The five-seat Mercedes-Benz ML-Class is the most popular of several sport utilities sold by the German luxury brand. Now in its second generation, the five-seat ML is being offered with a 210-horsepower, 3.0-liter turbocharged, direct-injection V6 diesel rated at 18 mpg city / 24 mpg highway by the US Environmental Protection Agency. The MSRP is $48,600, with a $900 tax credit, courtesy of the federal government’s “advanced lean-burn technology” vehicle credit.
When it was introduced for the 1998 model year, the M-Class sport-utility broke new ground for Benz. The company’s only previous SUV was the boxy, low-volume G-Class, an ancient design based on a military vehicle from the 1970s. That first ML, sold from 1998 to 2005, used traditional body-on-frame design and came close to the off-road capacity of a Jeep.
With the introduction of the second generation ML for 2006, Mercedes-Benz dialed it down a notch. The ML moved to unibody construction, and its all-wheel-drive was recast as a suburban safety feature rather than a rock-climbing off-road aid. As before, the ML is built in Alabama, now alongside two new models: the station-wagon-like R Class, and the big, blunt, seven-seat GL Class. The clean diesel versions are the Mercedes R320 Bluetec and the Mercedes GL320 Bluetec respectively.
BlueTec Makes Diesels Green
For 2009, the ML is mildly restyled and comes with three powertrain options: the new turbodiesel, a 3.5-liter gasoline V6, and a 5.5-liter gasoline V8. (There’s also a low-volume hot-rod version, the ML63 AMG.) For 2010, Mercedes-Benz will add the ML450 Hybrid—which will give the ML a unique distinction. It’ll be the sole vehicle on sale in the US that offers a choice among gasoline, gasoline-electric hybrid, and diesel versions.
In 1936, Mercedes-Benz was the first carmaker ever to offer a passenger car with a diesel engine. Since then, its legendary and durable diesels have been a point of distinction for the marque. Mercedes-Benz continues to offer diesels in several US vehicles despite this country’s stringent emissions standards, which have required it to develop entirely new technologies to make them clean enough to sell in all 50 states.
The 3.0-liter turbodiesel uses the company’s “BlueTec” suite of pollution control devices, including particulate filters and two catalytic converters. It also injects liquid urea into the exhaust stream, using the chemistry to cut Oxides of Nitrogen (NOx) emissions, which along with particulates form the Achille’s Heel of modern diesel engines.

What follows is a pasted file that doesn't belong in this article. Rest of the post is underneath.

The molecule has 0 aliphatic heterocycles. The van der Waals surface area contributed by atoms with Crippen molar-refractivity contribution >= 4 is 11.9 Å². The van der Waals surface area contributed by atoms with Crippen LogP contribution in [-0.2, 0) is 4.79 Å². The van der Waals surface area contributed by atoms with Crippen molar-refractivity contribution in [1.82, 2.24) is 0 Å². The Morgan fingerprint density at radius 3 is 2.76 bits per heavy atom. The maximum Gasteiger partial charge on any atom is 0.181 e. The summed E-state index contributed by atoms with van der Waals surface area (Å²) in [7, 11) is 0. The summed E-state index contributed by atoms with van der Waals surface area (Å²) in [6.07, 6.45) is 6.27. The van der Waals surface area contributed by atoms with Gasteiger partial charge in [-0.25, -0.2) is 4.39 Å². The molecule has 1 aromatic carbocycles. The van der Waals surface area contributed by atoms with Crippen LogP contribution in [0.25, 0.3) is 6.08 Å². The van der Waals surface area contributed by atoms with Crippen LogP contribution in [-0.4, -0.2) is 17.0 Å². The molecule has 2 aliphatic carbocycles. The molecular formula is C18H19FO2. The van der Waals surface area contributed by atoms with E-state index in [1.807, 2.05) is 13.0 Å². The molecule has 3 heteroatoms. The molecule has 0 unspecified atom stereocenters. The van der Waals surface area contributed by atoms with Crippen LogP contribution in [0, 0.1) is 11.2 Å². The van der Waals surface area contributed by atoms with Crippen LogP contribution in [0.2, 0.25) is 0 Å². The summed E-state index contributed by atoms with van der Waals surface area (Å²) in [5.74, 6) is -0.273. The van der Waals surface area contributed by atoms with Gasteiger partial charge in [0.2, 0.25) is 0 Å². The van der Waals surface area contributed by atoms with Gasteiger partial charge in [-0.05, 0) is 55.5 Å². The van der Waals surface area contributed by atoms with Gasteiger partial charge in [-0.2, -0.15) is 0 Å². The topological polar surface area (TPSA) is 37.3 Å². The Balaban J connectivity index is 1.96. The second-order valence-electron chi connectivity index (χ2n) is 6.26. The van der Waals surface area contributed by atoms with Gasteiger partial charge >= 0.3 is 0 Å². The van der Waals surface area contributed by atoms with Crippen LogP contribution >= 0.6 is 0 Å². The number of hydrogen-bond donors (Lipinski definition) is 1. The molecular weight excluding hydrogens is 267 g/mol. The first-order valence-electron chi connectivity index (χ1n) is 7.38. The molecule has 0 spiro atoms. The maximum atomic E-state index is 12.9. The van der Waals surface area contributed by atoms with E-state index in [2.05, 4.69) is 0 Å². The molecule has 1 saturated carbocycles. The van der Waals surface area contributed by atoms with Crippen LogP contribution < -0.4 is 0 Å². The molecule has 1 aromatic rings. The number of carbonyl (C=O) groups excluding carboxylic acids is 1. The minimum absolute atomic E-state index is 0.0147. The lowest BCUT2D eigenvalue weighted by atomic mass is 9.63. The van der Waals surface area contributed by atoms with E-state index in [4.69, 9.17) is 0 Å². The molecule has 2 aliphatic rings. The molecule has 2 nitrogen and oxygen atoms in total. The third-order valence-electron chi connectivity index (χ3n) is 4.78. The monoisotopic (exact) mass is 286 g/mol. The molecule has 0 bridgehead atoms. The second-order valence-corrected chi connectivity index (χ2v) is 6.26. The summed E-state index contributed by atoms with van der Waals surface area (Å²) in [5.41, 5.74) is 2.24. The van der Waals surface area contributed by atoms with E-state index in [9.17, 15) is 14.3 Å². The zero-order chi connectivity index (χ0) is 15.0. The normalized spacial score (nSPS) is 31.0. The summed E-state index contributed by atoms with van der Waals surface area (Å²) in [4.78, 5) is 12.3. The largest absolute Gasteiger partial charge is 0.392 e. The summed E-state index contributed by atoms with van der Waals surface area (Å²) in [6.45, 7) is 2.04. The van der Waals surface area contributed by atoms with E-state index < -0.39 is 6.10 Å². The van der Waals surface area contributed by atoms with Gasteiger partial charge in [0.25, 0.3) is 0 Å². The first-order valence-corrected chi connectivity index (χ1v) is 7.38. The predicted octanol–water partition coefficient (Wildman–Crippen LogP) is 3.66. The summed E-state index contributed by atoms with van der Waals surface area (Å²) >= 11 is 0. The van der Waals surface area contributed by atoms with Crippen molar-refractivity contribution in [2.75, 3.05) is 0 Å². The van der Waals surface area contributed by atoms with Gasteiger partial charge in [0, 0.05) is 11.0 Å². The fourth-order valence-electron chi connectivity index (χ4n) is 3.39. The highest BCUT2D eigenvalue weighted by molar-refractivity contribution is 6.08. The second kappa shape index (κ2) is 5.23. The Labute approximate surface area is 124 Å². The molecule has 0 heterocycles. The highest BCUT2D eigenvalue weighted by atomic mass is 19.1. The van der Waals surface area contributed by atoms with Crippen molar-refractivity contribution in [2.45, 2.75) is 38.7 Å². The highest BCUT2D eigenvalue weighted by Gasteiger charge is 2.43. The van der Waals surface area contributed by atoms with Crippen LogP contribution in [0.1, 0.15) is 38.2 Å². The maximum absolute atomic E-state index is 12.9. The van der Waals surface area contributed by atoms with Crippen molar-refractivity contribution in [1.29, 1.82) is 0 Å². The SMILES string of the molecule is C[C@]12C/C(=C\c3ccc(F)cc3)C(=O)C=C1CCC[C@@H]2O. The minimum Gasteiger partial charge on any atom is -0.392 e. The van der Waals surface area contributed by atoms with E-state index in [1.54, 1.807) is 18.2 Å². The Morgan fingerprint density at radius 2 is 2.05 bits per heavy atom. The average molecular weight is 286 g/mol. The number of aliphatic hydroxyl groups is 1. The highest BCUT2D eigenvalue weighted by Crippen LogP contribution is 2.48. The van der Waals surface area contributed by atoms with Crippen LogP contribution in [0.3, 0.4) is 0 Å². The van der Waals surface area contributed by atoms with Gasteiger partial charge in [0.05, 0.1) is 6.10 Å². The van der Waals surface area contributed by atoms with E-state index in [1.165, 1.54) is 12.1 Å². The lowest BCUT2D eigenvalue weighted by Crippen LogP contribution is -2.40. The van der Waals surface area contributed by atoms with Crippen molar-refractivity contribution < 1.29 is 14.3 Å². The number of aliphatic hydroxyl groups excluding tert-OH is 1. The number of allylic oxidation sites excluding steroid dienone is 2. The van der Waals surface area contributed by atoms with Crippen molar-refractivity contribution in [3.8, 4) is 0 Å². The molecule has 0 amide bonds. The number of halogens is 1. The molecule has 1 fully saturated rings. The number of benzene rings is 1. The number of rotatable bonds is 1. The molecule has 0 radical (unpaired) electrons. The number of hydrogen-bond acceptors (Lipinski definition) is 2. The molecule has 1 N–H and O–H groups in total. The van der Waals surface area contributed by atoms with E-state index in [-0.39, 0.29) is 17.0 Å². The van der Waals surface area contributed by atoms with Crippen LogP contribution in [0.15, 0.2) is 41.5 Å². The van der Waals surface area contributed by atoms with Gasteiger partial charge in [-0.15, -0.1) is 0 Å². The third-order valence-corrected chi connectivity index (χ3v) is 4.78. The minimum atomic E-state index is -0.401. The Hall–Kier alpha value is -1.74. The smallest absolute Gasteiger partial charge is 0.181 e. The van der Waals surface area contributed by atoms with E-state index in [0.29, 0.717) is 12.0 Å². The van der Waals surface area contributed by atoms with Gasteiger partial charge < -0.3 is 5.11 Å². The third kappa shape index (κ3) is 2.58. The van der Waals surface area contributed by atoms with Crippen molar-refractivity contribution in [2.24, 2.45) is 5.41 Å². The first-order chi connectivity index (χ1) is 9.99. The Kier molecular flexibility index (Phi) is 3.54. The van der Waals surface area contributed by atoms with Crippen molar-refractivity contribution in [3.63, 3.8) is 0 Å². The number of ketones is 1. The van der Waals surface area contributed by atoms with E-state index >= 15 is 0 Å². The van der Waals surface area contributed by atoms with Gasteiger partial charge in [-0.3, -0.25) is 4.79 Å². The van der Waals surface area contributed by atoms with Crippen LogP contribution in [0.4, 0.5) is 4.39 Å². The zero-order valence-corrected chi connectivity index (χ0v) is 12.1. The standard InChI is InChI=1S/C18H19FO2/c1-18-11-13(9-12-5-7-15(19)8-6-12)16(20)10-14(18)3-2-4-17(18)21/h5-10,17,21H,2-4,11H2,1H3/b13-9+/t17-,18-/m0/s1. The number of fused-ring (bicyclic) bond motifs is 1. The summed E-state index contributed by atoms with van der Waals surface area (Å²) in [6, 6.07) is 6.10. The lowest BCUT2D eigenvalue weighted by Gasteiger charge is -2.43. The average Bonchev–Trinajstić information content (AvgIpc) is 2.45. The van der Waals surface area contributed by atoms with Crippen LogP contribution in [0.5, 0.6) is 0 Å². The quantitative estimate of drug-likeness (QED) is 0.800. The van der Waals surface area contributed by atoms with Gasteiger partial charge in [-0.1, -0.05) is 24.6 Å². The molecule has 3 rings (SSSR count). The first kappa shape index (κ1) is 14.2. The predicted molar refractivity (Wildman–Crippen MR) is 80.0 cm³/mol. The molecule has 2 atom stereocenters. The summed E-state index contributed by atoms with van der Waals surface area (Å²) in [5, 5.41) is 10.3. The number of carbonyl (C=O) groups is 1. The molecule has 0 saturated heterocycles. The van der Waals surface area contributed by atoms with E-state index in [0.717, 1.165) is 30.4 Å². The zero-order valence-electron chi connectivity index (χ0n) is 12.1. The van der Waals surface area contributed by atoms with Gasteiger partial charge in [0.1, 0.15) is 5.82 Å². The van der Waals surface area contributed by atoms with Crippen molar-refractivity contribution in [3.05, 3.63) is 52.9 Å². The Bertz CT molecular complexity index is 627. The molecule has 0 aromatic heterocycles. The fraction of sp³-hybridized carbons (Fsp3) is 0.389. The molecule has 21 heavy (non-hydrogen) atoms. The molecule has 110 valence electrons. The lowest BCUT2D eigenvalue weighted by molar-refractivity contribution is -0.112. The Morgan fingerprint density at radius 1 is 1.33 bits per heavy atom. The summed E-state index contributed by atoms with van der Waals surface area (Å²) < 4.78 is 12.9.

The ML320 BlueTec is the smallest of the three Benz SUVs, although it’s still 17 feet, 8 inches long and tips the scales at 5,000 pounds. But its 18 / 24 mileage far exceeds the 15 mpg city / 20 mpg highway of the V6 gasoline version. Mileage for the 2010 ML450 Hybrid hasn’t yet been released; the industry is eagerly waiting to see how the new hybrid stacks up against the diesel.
Suburban Mom Machine
Both generations of ML can be seen in large numbers throughout affluent suburbs on both coasts. Speed and towing are not big requirements in the ‘burbs, but the ML320 BlueTec does move from 0 to 60 mph in a respectable 8.0 seconds. With a towing capacity of 5,000 pounds, it tows one-third less than the 7,200 pounds of the gasoline V6 version. Cargo capacity is 30 cubic feet, rising to 72 cubic feet when the rear seat is folded down.
Mechanically, the ML320 BlueTec comes with the superlative Benz 7-speed automatic, mated to standard all-wheel-drive. The ML includes the Pre-Safe system that anticipates accidents and pre-loads the brakes and seatbelts, among other safety features.
Like its siblings, the ML has a lengthy options list, including leather seats, an array of upgraded entertainment offerings, and niceties like a rear-view camera, voice-controlled navigation, and HD Radio with Sirius Real-Time Traffic.
The “AdBlue” liquid urea solution is held in its own 7-gallon tank, which must be refilled every 10,000 to 12,000 miles. To comply with EPA mandates that a vehicle’s emissions system must work properly for 8 years or 100,000 miles without any owner intervention or maintenance, Benz includes AdBlue refills in mandatory dealer service intervals.
What happens if the owner runs late, or the car runs low? After a series of warnings, the BlueTec diesel simply refuses to start if its emissions system doesn’t have enough AdBlue, meaning the car must travel back to the dealer via flatbed truck. Not likely to happen, but something to consider.